The Legendary Demon Box by Motorpsycho gets a lavish reissue for its 21st birthday. The Norwegian rockers’ 3rd album is 1st in the minds of many fans. Demon Box is available as a 4CD+DVD box set containing the original album, 2 EPs, live recordings, rarities and a film of a concert recorded in Groningen, Netherlands or 2LP vinyl of the original album.
CD box set £20.99 RACD112
4CD + DVD set on Rune Grammofon.
Double LP £17.49 RALP312
Reissue 2LP on Rune Grammofon.
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- Demon Box by Motorpsycho
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Motorpsycho were born to make double LPs. With as many ideas in their head as they have guitar pedals at their feet, this band need the space to stretch out and go deep, throwing psych folk ballads and overtures down next to their cosmic, textural wonderlands, which get fiery and raucous with quick spitting speed. Whether they like it or not, though, it always sounds like their biggest influence is “The Battle of Epping Forest” by Genesis, like they can never quite forget ye old prog days when people had it all mapped out. To paraphrase the Sleaford Mods: bunch of nerds.
Motorpsycho meld archaic undertones and narrative details with garage rock that spews out all the best riffs, bends strings ‘til they’re permanently in the U shape, and brings the heavy like Satan moving furniture. This thing keeps metamorphosing, unhappy with the last supremely loud incarnation they’ve only just mastered. From its exuberant acoustic opening into a piece of no frills garage rawk, ‘’Demon Box” develops into “Feedtime”, a doom-edged sword that’s based around a grizzly chug-fest of the highest order. I’d call it an odd transitional choice, but that’s a given: Motorpsycho don’t pick one poison, but down a whole tray of bottles at once. “Feedtime” is probably their least interesting incarnation, though: when they go for hard and refusing rawk music, they leave out their showboating riffs, which are usually their most inventive and emotive resource.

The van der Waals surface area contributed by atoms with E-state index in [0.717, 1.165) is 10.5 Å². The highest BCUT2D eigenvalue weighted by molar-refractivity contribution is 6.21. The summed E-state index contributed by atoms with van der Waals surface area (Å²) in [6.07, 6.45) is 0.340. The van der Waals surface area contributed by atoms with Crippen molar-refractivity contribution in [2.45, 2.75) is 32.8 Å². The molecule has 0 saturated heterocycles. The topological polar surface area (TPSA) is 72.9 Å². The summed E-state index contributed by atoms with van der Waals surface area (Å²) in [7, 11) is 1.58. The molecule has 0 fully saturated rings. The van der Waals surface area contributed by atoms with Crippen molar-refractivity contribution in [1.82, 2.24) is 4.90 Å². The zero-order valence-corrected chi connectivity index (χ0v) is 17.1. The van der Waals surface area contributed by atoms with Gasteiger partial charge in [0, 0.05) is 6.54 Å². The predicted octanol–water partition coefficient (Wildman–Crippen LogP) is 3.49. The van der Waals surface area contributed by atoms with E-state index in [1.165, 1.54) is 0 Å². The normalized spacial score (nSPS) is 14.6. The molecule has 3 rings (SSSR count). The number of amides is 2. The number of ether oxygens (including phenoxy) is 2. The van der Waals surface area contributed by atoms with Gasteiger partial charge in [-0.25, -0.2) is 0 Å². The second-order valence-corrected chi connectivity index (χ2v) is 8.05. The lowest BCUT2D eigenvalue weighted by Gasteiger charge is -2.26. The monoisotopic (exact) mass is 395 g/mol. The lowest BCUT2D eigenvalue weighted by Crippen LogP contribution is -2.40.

The tireless “Mountain” is full of tricks that could fill out a compilation featuring the Foo Fighters, Harvey Milk and Lordi, with ecstatic whoops, pointed screams -- but also a little dash of toy piano, for progressive measure. It’s not so much a subversion of the heavy genre’s they’re indebted to as a quick, impulsive aside to break up the sludge. Motorpsycho are one of the most proudly diverse psych rock acts out there, and never retreat into one particular genre, and yet this record tends to blend together under its uniformly intensive guise. If your chest needs a good thumping, though? This sticks the landing.
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